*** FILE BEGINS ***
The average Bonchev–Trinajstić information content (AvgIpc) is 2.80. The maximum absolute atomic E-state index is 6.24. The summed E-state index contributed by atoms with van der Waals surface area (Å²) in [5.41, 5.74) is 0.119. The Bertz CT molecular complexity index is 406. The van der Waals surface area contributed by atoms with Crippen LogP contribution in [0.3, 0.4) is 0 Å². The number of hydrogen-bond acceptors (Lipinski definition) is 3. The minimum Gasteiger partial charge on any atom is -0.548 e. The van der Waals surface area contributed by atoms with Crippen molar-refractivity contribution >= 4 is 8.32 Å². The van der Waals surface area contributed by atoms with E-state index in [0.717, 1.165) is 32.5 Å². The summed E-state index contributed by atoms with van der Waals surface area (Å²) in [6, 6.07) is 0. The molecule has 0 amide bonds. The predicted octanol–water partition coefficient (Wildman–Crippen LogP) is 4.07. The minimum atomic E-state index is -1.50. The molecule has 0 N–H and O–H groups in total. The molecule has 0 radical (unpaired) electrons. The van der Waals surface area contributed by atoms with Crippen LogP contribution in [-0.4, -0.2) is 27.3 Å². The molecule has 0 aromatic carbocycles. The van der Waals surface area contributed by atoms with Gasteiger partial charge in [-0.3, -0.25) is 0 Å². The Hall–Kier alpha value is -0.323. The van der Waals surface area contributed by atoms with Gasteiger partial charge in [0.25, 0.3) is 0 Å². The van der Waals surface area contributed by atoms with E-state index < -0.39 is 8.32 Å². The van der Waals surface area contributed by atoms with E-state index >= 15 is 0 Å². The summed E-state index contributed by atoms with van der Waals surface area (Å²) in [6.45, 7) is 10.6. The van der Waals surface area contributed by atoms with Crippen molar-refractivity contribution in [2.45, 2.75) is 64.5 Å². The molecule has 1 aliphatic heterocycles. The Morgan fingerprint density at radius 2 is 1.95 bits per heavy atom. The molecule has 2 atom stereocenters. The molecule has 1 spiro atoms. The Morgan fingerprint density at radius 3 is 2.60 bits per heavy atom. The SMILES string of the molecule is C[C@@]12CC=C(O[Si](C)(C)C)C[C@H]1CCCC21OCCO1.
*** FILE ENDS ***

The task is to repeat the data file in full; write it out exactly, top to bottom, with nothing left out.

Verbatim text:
The average Bonchev–Trinajstić information content (AvgIpc) is 2.80. The maximum absolute atomic E-state index is 6.24. The summed E-state index contributed by atoms with van der Waals surface area (Å²) in [5.41, 5.74) is 0.119. The Bertz CT molecular complexity index is 406. The van der Waals surface area contributed by atoms with Crippen LogP contribution in [0.3, 0.4) is 0 Å². The number of hydrogen-bond acceptors (Lipinski definition) is 3. The minimum Gasteiger partial charge on any atom is -0.548 e. The van der Waals surface area contributed by atoms with Crippen molar-refractivity contribution >= 4 is 8.32 Å². The van der Waals surface area contributed by atoms with E-state index in [0.717, 1.165) is 32.5 Å². The summed E-state index contributed by atoms with van der Waals surface area (Å²) in [6, 6.07) is 0. The molecule has 0 amide bonds. The predicted octanol–water partition coefficient (Wildman–Crippen LogP) is 4.07. The minimum atomic E-state index is -1.50. The molecule has 0 N–H and O–H groups in total. The molecule has 0 radical (unpaired) electrons. The van der Waals surface area contributed by atoms with Crippen LogP contribution in [-0.4, -0.2) is 27.3 Å². The molecule has 0 aromatic carbocycles. The van der Waals surface area contributed by atoms with Gasteiger partial charge in [-0.3, -0.25) is 0 Å². The Hall–Kier alpha value is -0.323. The van der Waals surface area contributed by atoms with Gasteiger partial charge in [0.25, 0.3) is 0 Å². The van der Waals surface area contributed by atoms with E-state index < -0.39 is 8.32 Å². The van der Waals surface area contributed by atoms with E-state index >= 15 is 0 Å². The summed E-state index contributed by atoms with van der Waals surface area (Å²) in [6.45, 7) is 10.6. The van der Waals surface area contributed by atoms with Crippen molar-refractivity contribution in [2.45, 2.75) is 64.5 Å². The molecule has 1 aliphatic heterocycles. The Morgan fingerprint density at radius 2 is 1.95 bits per heavy atom. The molecule has 2 atom stereocenters. The molecule has 1 spiro atoms. The Morgan fingerprint density at radius 3 is 2.60 bits per heavy atom. The SMILES string of the molecule is C[C@@]12CC=C(O[Si](C)(C)C)C[C@H]1CCCC21OCCO1.